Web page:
Addressing Waste Management in Haiti

Article and Photos by Sam Vigersky

Representatives from PAHO/WHO, UNEP, and World Vision stand between mountains of rotting garbage at Truitier Municipal Dump (TMD) in Port-au-Prince. The stench alone would drive most people away at the entrance, but Sally Edwards, a PAHO/WHO advisor on environmental health, brings everyone further into the site to see the waste management projects. Amid thunderous dump trucks and scrappy 700-pound pigs mingling with goats, Sally explains where pits for medical waste stand in relation to the newly constructed road they are standing on.  Truitier has always been a city dumping ground, but over the last six months a consortium of health partners have been working to increase its capacity for a more sustainable waste management system in Haiti.

After the earthquake, waste management became an increasingly complex problem. Medical products like needles, disposable gloves, and bandages piled up at field hospitals and health centers with no system for disposal. Left in trash piles, they increase the risk for transmission of diseases like HIV, hepatitis, and tuberculosis. The displaced population of 1.5 million living in spontaneous settlement sites posed outsized challenges for liquid and solid waste. In particular, the build-up of excreta in camps can contaminate water sources and serve as a breeding ground for flies to spread dangerous salmonella and E. coli bacteria.

During the initial response in January, PAHO/WHO provided public health institutions and NGOs with 20,000 colored plastic bags for safe disposal of health care waste and 1,000 sharps containers for needle disposal. This was only the first step in developing a more robust medical waste management system. To ensure timely and safe pickup, PAHO/WHO contracted Haitian Solid Waste Collection Agency (SMCRS) personnel, trained them to safely remove this type of waste and then provided vaccination against diseases. The staff used two specially designated trucks to pick up waste at 24 health facilities in Port-au-Prince.

The system was not perfect, but as Sally Edwards noted, “It was imperative. Hospitals needed to be supported in managing the huge amount of waste generated following the earthquake.  A lot of space surrounding their facilities was used as tent wards and infectious waste needed to be taken off site as quickly as possible.” Once the medical waste was collected, it was dumped at Truitier, where PAHO/WHO worked to build capacity for disposing of this hazardous material by paying for construction of two medical waste pits.

In addition to the hazards posed by medical waste, PAHO/WHO environmental health experts recognized the urgent need to remove latrine excreta from internally displaced persons (IDP) camps. While health care waste pits were being dug, three sludge pits were also constructed at Truitier to complement a program run by the Water Sanitation and Hygiene Cluster. Under that initiative, IDP camps throughout metropolitan Port-au-Prince were identified, and donated de-sludging trucks were dispatched to remove 3,000-5,000 cubic meters of excreta each week.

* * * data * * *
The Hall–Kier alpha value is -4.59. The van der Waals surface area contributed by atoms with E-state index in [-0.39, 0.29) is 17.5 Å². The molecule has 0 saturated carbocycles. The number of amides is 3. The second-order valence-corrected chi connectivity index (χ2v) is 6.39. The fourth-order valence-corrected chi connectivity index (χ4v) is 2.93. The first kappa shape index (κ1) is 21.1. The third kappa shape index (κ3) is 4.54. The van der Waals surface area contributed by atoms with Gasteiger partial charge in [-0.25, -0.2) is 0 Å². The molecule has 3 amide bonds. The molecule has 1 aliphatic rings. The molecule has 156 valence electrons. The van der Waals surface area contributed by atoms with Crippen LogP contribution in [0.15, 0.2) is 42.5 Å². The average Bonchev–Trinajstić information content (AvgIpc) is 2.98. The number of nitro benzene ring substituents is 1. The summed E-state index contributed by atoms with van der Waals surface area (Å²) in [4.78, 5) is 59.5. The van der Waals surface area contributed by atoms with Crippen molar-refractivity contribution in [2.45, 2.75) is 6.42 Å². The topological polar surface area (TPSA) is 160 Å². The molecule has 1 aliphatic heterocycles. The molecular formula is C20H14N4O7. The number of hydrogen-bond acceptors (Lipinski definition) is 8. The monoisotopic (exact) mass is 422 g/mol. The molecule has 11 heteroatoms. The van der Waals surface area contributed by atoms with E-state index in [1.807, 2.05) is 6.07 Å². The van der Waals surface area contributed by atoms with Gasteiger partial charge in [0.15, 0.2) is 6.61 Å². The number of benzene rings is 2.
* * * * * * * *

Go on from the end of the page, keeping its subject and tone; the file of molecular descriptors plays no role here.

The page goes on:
Sometimes the best laid plans hit unforeseen obstacles, which in this case happen to be more trash. “I remember arriving here in April and discovering the road leading to one of the medical waste pits had become totally impassable because of solid waste and mud,” noted Sally as she reflected on the situation. “Rather than drive a half mile to the correct site once in Truitier, some truck drivers had dumped solid waste in the middle of the road. This action had a cascading effect. The next trucks to arrive were blocked, and had no choice but to dump their trash in the road. It definitely felt like major setback.” To address the issue, PAHO/WHO quickly funded repairs of the blocked 2,000 meter road and turning circle that allowed access to the pits. Two supervisors at Truitier were also hired to oversee disposal of waste in designated sites. This will prevent truck drivers from dumping in the road in the future.

More recently, PAHO/WHO has been working with the Ministry of Health and other partners to establish a longer term solution to the health care waste disposal system in Haiti.  A plan is underway to reestablish the incinerator network and disposal options for waste that cannot be incinerated are being proposed. A new training initiative within hospitals on health care waste management is about to begin, which will continue to build capacity in the health system. Finally, PAHO/WHO continues to support partners removing liquid waste from settlement sites. Two additional lagoons for excreta, each with the capacity to treat 25,000 cubic meters, were built in June and July. These pits are an interim solution while a long-term plan is being designed by the partnering agencies. Going forward, PAHO/WHO plans to continue its technical support of waste management projects in collaboration with SMCRS and the Ministry of Health.